A Tale of Three Towns - Catamarca and Esquel and Puhipuhi

Last month far away in a village not unlike Whangarei,– something extraordinary happened. The Argentine town of Esquel celebrated 10 years of community solidarity, sustainability and true democracy. Thousands of people came out onto the streets to remember an unlikely victory for a town of only 30,000 people, against toxic mining that had threatened their town water supply.

To understand what is so remarkable about this is to know that Argentina was in economic meltdown and unemployment was three times as high as what Northland’s is today.

In 2003 the massive open pit mine in Catamarca - the Alumbrera-in the North was still being hailed as the gold bullet which would save the economy (it took until this February for a massive uprising of illiterate small holding farmers there to rebel against contamination in the air and waterways). Esquel is also at the other end of the country from where decisions get made.

But Esquel proved problematic for the mining PR men mainly because unlike their countrymen to the north, the residents are the educated middle class escaping the capital to establish environmentally sustainable businesses around the natural resources there.

Instead of taking the Environmental Impact Report from the mining company at face value the residents hired scientists from the University of Patagonia and found that the original EIR was deeply flawed. They formed an apolitical ‘Neighbourhood Association’ to better inform the community of the true costs of the mine as well as looking at a hard business case for it.

Consultation with the company broke down over a lack of integrity in the discussions. Namely; the mine sued residents over a leaked tape of PR and mining execs discussing ‘hiring community leaders to sway opinion and persuade hard liners’ to accept the mine and it’s proximity to the waterways despite the environmental risks.

This upset more than a few and over 8000 people turned out to protest. The Mayor – sensing a tide change– called for a referendum to decide whether or not the mine would go ahead. 81% of the people of Esquel voted against the mine and eventually passed a local bill banning all toxic mining in the province.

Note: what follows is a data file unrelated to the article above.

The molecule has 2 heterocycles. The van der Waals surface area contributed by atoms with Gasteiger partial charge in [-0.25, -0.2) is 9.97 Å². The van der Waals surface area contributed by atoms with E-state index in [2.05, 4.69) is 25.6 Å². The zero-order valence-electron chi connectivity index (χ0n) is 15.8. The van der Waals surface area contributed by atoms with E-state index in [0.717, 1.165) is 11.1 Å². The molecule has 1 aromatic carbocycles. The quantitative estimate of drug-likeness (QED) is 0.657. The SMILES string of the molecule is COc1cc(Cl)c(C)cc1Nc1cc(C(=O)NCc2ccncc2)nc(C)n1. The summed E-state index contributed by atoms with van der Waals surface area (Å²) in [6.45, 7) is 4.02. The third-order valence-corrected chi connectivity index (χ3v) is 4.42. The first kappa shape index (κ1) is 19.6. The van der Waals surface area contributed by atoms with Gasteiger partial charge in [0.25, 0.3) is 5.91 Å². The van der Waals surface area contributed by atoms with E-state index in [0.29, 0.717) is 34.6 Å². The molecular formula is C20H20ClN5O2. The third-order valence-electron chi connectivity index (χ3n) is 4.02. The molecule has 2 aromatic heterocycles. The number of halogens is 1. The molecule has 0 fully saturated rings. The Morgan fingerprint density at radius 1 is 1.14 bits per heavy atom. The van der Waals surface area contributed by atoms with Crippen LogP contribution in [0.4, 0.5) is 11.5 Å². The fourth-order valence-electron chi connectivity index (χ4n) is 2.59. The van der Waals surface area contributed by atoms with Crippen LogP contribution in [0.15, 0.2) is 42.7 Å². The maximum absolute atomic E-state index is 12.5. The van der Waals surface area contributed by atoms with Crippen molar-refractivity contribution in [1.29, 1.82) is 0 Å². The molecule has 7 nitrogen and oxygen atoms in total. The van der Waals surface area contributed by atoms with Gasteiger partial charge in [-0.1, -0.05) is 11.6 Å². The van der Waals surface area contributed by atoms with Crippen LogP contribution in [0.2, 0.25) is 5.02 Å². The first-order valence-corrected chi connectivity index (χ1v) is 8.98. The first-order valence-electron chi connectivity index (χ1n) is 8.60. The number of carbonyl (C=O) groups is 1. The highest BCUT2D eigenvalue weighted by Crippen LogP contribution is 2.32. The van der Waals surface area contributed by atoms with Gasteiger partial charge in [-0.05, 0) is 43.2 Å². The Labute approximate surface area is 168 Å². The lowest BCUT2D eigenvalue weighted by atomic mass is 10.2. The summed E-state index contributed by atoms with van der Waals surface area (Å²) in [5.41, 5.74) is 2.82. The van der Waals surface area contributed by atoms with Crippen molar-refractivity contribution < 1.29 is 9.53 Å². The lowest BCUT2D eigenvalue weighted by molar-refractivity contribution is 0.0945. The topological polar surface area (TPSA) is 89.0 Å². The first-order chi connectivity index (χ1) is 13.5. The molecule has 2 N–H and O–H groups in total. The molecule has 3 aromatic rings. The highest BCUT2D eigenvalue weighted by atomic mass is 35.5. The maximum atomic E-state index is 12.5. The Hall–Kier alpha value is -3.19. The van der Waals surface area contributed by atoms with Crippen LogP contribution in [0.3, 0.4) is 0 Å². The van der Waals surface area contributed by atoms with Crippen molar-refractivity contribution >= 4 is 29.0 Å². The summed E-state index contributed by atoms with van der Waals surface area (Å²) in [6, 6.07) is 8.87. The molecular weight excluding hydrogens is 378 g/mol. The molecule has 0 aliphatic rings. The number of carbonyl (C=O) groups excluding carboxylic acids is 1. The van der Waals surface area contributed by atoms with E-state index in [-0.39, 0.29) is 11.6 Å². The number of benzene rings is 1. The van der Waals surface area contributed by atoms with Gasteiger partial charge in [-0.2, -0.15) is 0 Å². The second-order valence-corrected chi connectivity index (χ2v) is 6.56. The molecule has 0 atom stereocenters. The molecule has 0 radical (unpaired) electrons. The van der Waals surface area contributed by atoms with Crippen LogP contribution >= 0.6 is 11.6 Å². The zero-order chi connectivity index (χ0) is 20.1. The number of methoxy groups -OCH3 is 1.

Esquel’s solidarity inspired other small communities throughout Latin America but it also became a case study for mining companies to ensure that it didn’t happen again. There was too much lead time for the community to get informed – they were educated and organised. Esquel and her fishing, skiing and National parks are today a thriving centre of sustainable business based on the vision of the genuine community leaders from 10 years ago.

De Grey has exploration rights now in two areas – the sparsely populated, arid and impoverished province of Santa Cruz in Argentina, and rights to 6000 hectares 30kms north of Whangarei, in Puhipuhi.

There has been no clear public information on whether this area is in the catchment for the town water supply.

The Ngati Hau report on behalf of Fonterra states that the Waiariki Stream in Puhipuhi is already high in mercury ‘to a level that indicates that adverse effects of mercury on the biota living within the sediments could potentially occur frequently’.

Ironic that De Grey’s info pack on Puhipuhi has dairy cows on the cover.

There is no mention in Stephen Joyce’s Economic Activity Report on how toxic mining could affect the production of Northland’s real white gold; milk powder. Or that it regularly floods there.

Instead – local politicians and PR men tell those who ask to ‘trust us – we know what we’re doing’.

They told the residents of Catamarca and Esquel the same.

About De Greys:

Ngati Hau report on behalf of Fonterra:





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